If the Hot Boys “Let ‘Em Burn” left any doubt about the future of the group on Cash Money Records, B.G.’s solo album “Livin’ Legend” on Chopper City/Koch Records definitely doesn’t. The intro of the song is quite simply titled “Fuck U” and it’s lyrics definitely leave one with the impression there is no love lost by the group’s ex-members for their label or labelmates:

“It’s time for me to broadcast some of this real shit
Some of this gangsta, thug ‘kill or be killed’ shit
Say Baby nigga {FUCK U!} Lil Wayne too {FUCK U!}
Thought I was through? {FUCK U!} But I’m back nigga {FUCK U!} {FUCK U!}
You counted me out? {FUCK U!} I’m too real nigga? {FUCK U!}
I’m made of steel nigga {FUCK U!} I’m bout to deal witcha {FUCK U!} {FUCK U!}
It’s all gravy nigga {FUCK U!} You ain’t paid me nigga? {FUCK U!}
In fact you played me nigga {FUCK U!} Done me a favor nigga {FUCK U!} {FUCK U!}
Well I’ma get it back {FUCK U!} so Mammy mother {FUCK U!}
I’m a hustler nigga {FUCK U!} you can have dat {FUCK U!} {FUCK U!}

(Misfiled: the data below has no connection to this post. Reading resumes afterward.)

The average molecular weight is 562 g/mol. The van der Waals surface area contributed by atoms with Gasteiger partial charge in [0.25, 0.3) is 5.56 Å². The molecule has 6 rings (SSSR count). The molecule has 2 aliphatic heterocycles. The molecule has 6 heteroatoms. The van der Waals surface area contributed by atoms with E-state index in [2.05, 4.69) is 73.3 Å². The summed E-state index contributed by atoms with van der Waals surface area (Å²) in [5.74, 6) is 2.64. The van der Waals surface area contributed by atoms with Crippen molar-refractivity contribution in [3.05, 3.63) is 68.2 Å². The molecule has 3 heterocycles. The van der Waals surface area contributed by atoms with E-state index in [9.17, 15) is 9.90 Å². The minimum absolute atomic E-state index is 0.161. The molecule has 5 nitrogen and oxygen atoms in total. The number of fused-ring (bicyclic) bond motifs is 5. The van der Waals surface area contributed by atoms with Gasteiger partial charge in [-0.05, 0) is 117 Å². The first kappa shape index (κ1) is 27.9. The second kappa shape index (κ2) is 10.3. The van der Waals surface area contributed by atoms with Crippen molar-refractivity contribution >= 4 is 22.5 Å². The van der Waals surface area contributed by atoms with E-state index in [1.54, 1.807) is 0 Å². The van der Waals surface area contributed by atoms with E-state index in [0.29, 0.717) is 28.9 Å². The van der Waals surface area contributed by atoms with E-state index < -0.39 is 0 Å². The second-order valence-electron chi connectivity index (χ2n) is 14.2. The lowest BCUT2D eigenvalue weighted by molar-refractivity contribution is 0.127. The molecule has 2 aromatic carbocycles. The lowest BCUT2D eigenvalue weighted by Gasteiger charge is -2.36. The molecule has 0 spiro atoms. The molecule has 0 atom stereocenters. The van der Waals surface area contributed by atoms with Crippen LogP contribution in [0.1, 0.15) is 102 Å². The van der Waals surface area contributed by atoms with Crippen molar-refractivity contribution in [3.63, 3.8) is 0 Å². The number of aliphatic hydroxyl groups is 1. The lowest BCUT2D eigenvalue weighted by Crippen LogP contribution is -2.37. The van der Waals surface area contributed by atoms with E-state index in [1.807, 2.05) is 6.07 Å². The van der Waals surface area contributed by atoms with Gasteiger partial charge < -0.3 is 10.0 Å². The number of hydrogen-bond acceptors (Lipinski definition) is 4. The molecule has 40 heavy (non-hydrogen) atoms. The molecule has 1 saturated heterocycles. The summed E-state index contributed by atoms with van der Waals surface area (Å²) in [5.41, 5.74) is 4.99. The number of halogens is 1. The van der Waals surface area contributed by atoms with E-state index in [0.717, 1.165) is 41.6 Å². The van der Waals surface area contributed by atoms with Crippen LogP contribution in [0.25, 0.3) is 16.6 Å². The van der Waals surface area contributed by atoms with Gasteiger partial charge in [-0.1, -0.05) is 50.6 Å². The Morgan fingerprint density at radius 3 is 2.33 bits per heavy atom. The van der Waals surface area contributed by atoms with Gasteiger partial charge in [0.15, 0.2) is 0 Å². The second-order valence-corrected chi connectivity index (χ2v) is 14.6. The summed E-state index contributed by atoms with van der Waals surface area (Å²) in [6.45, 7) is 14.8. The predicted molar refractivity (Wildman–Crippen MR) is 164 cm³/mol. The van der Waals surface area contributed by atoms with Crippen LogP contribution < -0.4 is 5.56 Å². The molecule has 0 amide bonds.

Juvey told me tell ya {FUCK U!}”

Without a doubt, this record announces the return of B. Gizzle, the Hot Boy who in his own words “ain’t gon’ sugarcoat nothin” and “keep it all the way real.” It’s admittedly a little odd at first to hear the rapper who coined the phrase “Cash Money is an army” rapping anywhere else, yet the artist whose name once stood for Baby Gangsta could just as easily be a Ballin’ Gangsta now. He’s not out to get fucked by a label any more, he’s out to run his own. Unsurprisingly all of the artists on Chopper City Records contribute to this album: Hakim on three tracks, Gar on two, Sniper on three and a smattering of other artists throughout. It’s also not at all surprising there are no Cash Money artists here or even making cameos. Juvey may have gotten a shout out in the intro, but he’s probably so busy with his own UTP Records he didn’t have time to bless a track. That’s alright though, because on this album B.G. is clearly the star and not to be upstaged by anyone. His syrupy deep drawling voice can’t be mistaken for any other in rap, and dominates three straight solo tracks: “Clean Up Man Part 2,” “I Keep it Gangsta” and the anthemic song “Hottest of the Hot”:

“I ain’t seen a girl shake like a hot girl shake
From Detroit, Texas, to Orleans, to M-I-A
Alabama, Cash-ville or Atlanta, GA
They damn the do, I mean they do the damn thang
Down South raw, can’t forget rough and rugged
We be clubbin, thuggin, hustlin, and head bustin
Teeth platinum or gold, everyday dress code
T-shirt, Reeboks, bandanas and Girbauds